The last in a 5-part series on the attempts of an American expat to get Dutch citizenship. You can read part 1, part 2, part 3 and part 4 here.
Will the IND force me to leave the Netherlands?
It’s a couple of months later and time is getting short. About 2 weeks before my 6-month temporary visa runs out, I get a letter from the IND: “Because you are no longer living with your previous sponsor, you are not here legally.” Duh, that’s why I’m going through this entire rigmarole. “Your current partner is married to J. Siegfried.” Yes, tell me something I don’t know. “We require a letter from you explaining why you feel you should remain here, along with any relevant paperwork. If we do not receive this within 7 days, you may be expelled from the Netherlands. Have a nice day.” Ok, that last line was not in the letter, but that’s how it sounded.
What happened to all that copious paperwork I had already submitted, stating explicitly why I should be allowed to stay? Had they lost it all? Miraculously, I managed to restrain my biting sarcasm when I wrote exactly why I felt they should allow me to remain here after having already been here over 5 years—at least those reasons that matter to the government. I owned a business based in the Netherlands, had bought a house, had paid my taxes regularly, and was the mother of a minor EU resident child living here with her EU resident father. As far as I could see, there was no good reason for them to throw me out. I didn’t think the one speeding ticket I had received 3 years ago (for going 56 km in a 50 km/hr zone, which was promptly paid) was enough of an excuse.
So I took the time to write a 2-page letter and had it translated into Dutch, detailing the above points, backed up with a copy of our mortgage, the deed to our house, the proof from the KvK that I was part owner of our business, and my tax returns for the past 3 years. A friend suggested I chain myself to the light pole outside our house and call the press. I was hoping I would not have to resort to that!
Literally two days later I received another letter, this time with a different case number and worker, but saying pretty much the same thing. So now the IND had two different cases opened for my application? Does this make any sense? How is this not a waste of my taxpayer money? I still felt it was not good to ignore this second letter, despite the fact I had mailed the requested paperwork two days before. So I replied saying they should consult with IND caseworker so-and-so under the other case number, which is where my paperwork had been sent.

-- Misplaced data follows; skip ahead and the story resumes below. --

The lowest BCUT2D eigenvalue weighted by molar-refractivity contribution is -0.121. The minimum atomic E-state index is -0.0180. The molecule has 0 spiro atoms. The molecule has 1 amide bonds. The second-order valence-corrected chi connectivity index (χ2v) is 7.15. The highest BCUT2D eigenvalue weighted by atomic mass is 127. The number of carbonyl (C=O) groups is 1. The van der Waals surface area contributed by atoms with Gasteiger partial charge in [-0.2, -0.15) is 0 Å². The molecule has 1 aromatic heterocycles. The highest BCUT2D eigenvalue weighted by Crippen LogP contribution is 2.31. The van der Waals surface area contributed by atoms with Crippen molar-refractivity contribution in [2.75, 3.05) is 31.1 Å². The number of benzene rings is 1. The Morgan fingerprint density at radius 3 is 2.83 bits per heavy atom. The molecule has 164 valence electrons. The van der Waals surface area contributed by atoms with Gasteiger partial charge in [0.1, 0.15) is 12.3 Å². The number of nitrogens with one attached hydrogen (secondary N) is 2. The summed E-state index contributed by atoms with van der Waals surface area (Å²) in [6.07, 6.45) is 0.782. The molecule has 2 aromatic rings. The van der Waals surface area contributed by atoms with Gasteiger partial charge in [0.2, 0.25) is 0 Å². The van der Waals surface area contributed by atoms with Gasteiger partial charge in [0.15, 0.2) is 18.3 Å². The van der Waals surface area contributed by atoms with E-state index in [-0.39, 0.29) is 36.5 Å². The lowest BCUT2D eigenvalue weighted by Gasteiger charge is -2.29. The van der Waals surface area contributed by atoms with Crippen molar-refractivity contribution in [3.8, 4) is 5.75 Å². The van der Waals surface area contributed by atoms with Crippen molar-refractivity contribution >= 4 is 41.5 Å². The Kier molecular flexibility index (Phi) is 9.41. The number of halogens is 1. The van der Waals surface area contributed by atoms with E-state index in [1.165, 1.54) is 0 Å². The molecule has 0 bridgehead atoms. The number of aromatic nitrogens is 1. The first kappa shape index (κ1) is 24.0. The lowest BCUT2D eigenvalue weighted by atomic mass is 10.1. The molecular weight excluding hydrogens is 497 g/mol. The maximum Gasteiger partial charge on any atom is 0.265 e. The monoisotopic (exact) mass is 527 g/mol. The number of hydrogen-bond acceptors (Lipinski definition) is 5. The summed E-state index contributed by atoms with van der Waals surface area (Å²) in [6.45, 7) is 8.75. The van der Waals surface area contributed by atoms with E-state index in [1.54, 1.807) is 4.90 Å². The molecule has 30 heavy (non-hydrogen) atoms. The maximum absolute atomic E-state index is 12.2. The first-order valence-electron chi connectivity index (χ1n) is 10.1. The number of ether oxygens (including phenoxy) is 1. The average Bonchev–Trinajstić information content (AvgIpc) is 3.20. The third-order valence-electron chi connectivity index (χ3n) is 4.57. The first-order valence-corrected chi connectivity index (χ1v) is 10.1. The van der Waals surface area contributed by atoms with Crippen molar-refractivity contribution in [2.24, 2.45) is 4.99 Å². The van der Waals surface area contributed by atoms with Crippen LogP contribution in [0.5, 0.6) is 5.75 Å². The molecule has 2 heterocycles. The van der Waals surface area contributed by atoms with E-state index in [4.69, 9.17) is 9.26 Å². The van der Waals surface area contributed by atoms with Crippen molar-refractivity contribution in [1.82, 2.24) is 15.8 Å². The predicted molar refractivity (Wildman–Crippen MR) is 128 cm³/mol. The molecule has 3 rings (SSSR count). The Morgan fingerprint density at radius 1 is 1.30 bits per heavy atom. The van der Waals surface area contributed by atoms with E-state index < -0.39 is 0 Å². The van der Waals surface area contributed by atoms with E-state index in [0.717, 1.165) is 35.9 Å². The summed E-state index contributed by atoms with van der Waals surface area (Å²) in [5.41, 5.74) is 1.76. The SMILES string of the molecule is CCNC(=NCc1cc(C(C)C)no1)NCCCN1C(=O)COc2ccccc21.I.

Finally, about a week later, wondering about the status of my case, I called the number on the first letter to which I had replied and got to speak with the actual caseworker. In all the back and forth with the IND over the past 6 months I had always encountered people who did not know how to deal with any kind of case that did not fit neatly into their little checkboxes, despite having ample proof that I was a productive member of Dutch society. This caseworker was the first who seemed to be a real human being, who was able to sum up the situation and do something about it.
There are at least a few competent people at the IND
The case worker said it was obvious I should be allowed to stay, but she had to think of what provision I might be able to apply under. She took my number and said she would call back, which she did only a day or two later. I needed to provide my daughter’s birth certificate so I could submit it as proof that I was her mother, as well as proof of my and my daughter’s health insurance, which was duly forwarded.
Two days later she called again to say my application had at last been accepted. I would be receiving my residency card shortly, which would be good for 5 years, at which point I could apply for permanent residency.
So essentially, I am starting my quest for Dutch citizenship again from day one. The 5 years I have already lived here are null and void as far as the government is concerned due to my inadvertent loss of legal residency, even though I had lived here legally for almost 3 of them. Not only that, the Dutch government has recently decided to extend the waiting period to 7 years from 5 for those looking for citizenship. So I will have been living here for 12 years before I am able to apply to become a Dutch citizen.
And who knows? Anything can happen in 7 years. Should I decide I still want citizenship then, at least my Dutch will be (hopefully) understandable!
This kind of stuff truly horrifies me – I am also in the midst of my own Bureaucratic Bosch Painting of Hell, pertaining to citizenship…and it seems it’s always a ugly picture